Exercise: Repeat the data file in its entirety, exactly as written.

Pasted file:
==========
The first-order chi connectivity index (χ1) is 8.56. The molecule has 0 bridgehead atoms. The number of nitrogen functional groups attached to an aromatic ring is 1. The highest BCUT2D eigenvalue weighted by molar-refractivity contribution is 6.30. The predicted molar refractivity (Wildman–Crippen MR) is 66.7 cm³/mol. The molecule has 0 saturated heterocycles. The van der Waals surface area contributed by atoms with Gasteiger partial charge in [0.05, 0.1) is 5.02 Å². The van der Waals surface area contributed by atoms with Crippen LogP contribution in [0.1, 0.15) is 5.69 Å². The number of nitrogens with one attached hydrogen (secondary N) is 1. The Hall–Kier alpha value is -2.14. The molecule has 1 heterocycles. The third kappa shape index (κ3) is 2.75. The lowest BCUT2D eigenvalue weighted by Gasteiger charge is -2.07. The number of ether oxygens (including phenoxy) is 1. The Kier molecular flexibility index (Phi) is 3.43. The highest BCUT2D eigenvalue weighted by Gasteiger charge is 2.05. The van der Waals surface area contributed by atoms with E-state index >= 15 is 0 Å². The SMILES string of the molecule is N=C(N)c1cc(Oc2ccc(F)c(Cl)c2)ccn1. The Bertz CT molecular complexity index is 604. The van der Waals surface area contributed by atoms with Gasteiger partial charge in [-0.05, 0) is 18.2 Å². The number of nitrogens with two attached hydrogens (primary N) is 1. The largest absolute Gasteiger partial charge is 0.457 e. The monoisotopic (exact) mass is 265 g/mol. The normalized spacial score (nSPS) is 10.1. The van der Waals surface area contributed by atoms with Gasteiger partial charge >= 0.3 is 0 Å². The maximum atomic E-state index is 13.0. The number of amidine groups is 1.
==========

The first-order chi connectivity index (χ1) is 8.56. The molecule has 0 bridgehead atoms. The number of nitrogen functional groups attached to an aromatic ring is 1. The highest BCUT2D eigenvalue weighted by molar-refractivity contribution is 6.30. The predicted molar refractivity (Wildman–Crippen MR) is 66.7 cm³/mol. The molecule has 0 saturated heterocycles. The van der Waals surface area contributed by atoms with Gasteiger partial charge in [0.05, 0.1) is 5.02 Å². The van der Waals surface area contributed by atoms with Crippen LogP contribution in [0.1, 0.15) is 5.69 Å². The number of nitrogens with one attached hydrogen (secondary N) is 1. The Hall–Kier alpha value is -2.14. The molecule has 1 heterocycles. The third kappa shape index (κ3) is 2.75. The lowest BCUT2D eigenvalue weighted by Gasteiger charge is -2.07. The number of ether oxygens (including phenoxy) is 1. The Kier molecular flexibility index (Phi) is 3.43. The highest BCUT2D eigenvalue weighted by Gasteiger charge is 2.05. The van der Waals surface area contributed by atoms with E-state index >= 15 is 0 Å². The SMILES string of the molecule is N=C(N)c1cc(Oc2ccc(F)c(Cl)c2)ccn1. The Bertz CT molecular complexity index is 604. The van der Waals surface area contributed by atoms with Gasteiger partial charge in [-0.05, 0) is 18.2 Å². The number of nitrogens with two attached hydrogens (primary N) is 1. The largest absolute Gasteiger partial charge is 0.457 e. The monoisotopic (exact) mass is 265 g/mol. The normalized spacial score (nSPS) is 10.1. The van der Waals surface area contributed by atoms with Gasteiger partial charge >= 0.3 is 0 Å². The maximum atomic E-state index is 13.0. The number of amidine groups is 1.